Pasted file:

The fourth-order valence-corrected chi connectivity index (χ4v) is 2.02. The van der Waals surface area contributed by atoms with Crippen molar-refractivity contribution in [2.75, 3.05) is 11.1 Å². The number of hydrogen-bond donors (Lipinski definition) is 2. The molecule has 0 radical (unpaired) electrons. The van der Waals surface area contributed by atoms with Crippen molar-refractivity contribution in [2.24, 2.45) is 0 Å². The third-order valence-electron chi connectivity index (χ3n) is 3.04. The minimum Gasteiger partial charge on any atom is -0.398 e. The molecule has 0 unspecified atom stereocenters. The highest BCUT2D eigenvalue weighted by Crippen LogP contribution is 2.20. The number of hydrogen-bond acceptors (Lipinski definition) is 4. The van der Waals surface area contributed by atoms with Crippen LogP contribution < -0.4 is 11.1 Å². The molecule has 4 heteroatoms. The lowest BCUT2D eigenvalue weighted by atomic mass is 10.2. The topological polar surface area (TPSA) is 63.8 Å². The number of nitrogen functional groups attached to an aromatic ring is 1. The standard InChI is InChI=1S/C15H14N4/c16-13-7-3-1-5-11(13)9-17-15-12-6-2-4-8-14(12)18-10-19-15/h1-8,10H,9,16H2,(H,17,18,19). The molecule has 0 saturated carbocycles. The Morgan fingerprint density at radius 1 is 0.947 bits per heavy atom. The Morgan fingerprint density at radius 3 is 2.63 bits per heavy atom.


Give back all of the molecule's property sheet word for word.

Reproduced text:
The fourth-order valence-corrected chi connectivity index (χ4v) is 2.02. The van der Waals surface area contributed by atoms with Crippen molar-refractivity contribution in [2.75, 3.05) is 11.1 Å². The number of hydrogen-bond donors (Lipinski definition) is 2. The molecule has 0 radical (unpaired) electrons. The van der Waals surface area contributed by atoms with Crippen molar-refractivity contribution in [2.24, 2.45) is 0 Å². The third-order valence-electron chi connectivity index (χ3n) is 3.04. The minimum Gasteiger partial charge on any atom is -0.398 e. The molecule has 0 unspecified atom stereocenters. The highest BCUT2D eigenvalue weighted by Crippen LogP contribution is 2.20. The number of hydrogen-bond acceptors (Lipinski definition) is 4. The van der Waals surface area contributed by atoms with Crippen LogP contribution < -0.4 is 11.1 Å². The molecule has 4 heteroatoms. The lowest BCUT2D eigenvalue weighted by atomic mass is 10.2. The topological polar surface area (TPSA) is 63.8 Å². The number of nitrogen functional groups attached to an aromatic ring is 1. The standard InChI is InChI=1S/C15H14N4/c16-13-7-3-1-5-11(13)9-17-15-12-6-2-4-8-14(12)18-10-19-15/h1-8,10H,9,16H2,(H,17,18,19). The molecule has 0 saturated carbocycles. The Morgan fingerprint density at radius 1 is 0.947 bits per heavy atom. The Morgan fingerprint density at radius 3 is 2.63 bits per heavy atom.